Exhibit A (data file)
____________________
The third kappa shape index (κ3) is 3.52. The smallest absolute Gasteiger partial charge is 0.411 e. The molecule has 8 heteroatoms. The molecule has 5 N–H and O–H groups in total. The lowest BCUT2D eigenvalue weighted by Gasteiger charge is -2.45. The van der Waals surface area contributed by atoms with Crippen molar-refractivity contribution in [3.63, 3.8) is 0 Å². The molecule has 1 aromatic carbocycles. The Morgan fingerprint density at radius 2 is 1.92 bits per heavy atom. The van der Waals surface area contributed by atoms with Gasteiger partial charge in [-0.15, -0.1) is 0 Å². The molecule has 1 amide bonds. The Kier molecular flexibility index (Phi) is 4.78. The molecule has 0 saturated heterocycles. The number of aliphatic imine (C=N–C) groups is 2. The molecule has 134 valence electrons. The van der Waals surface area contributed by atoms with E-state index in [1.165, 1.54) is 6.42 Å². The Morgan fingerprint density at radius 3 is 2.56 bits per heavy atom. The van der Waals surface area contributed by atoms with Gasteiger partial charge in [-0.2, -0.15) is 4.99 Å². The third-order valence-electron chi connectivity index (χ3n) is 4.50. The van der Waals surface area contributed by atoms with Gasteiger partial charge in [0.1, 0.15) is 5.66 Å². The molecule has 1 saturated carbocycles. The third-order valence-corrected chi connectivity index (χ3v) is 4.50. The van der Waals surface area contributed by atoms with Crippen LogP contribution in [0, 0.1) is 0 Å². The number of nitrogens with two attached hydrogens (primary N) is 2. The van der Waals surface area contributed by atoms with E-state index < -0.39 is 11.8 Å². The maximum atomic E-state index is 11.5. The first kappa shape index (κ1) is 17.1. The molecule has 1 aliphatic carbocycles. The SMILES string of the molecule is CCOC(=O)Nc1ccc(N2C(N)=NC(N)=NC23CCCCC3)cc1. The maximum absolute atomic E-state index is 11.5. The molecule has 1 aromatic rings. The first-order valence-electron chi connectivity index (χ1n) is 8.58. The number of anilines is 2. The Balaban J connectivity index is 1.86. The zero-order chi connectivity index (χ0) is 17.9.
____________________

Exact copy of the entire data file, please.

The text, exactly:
The third kappa shape index (κ3) is 3.52. The smallest absolute Gasteiger partial charge is 0.411 e. The molecule has 8 heteroatoms. The molecule has 5 N–H and O–H groups in total. The lowest BCUT2D eigenvalue weighted by Gasteiger charge is -2.45. The van der Waals surface area contributed by atoms with Crippen molar-refractivity contribution in [3.63, 3.8) is 0 Å². The molecule has 1 aromatic carbocycles. The Morgan fingerprint density at radius 2 is 1.92 bits per heavy atom. The van der Waals surface area contributed by atoms with Gasteiger partial charge in [-0.15, -0.1) is 0 Å². The molecule has 1 amide bonds. The Kier molecular flexibility index (Phi) is 4.78. The molecule has 0 saturated heterocycles. The number of aliphatic imine (C=N–C) groups is 2. The molecule has 134 valence electrons. The van der Waals surface area contributed by atoms with E-state index in [1.165, 1.54) is 6.42 Å². The Morgan fingerprint density at radius 3 is 2.56 bits per heavy atom. The van der Waals surface area contributed by atoms with Gasteiger partial charge in [-0.2, -0.15) is 4.99 Å². The third-order valence-electron chi connectivity index (χ3n) is 4.50. The van der Waals surface area contributed by atoms with Gasteiger partial charge in [0.1, 0.15) is 5.66 Å². The molecule has 1 saturated carbocycles. The third-order valence-corrected chi connectivity index (χ3v) is 4.50. The van der Waals surface area contributed by atoms with Crippen LogP contribution in [0, 0.1) is 0 Å². The number of nitrogens with two attached hydrogens (primary N) is 2. The van der Waals surface area contributed by atoms with E-state index < -0.39 is 11.8 Å². The maximum atomic E-state index is 11.5. The first kappa shape index (κ1) is 17.1. The molecule has 1 aliphatic carbocycles. The SMILES string of the molecule is CCOC(=O)Nc1ccc(N2C(N)=NC(N)=NC23CCCCC3)cc1. The maximum absolute atomic E-state index is 11.5. The molecule has 1 aromatic rings. The first-order valence-electron chi connectivity index (χ1n) is 8.58. The number of anilines is 2. The Balaban J connectivity index is 1.86. The zero-order chi connectivity index (χ0) is 17.9.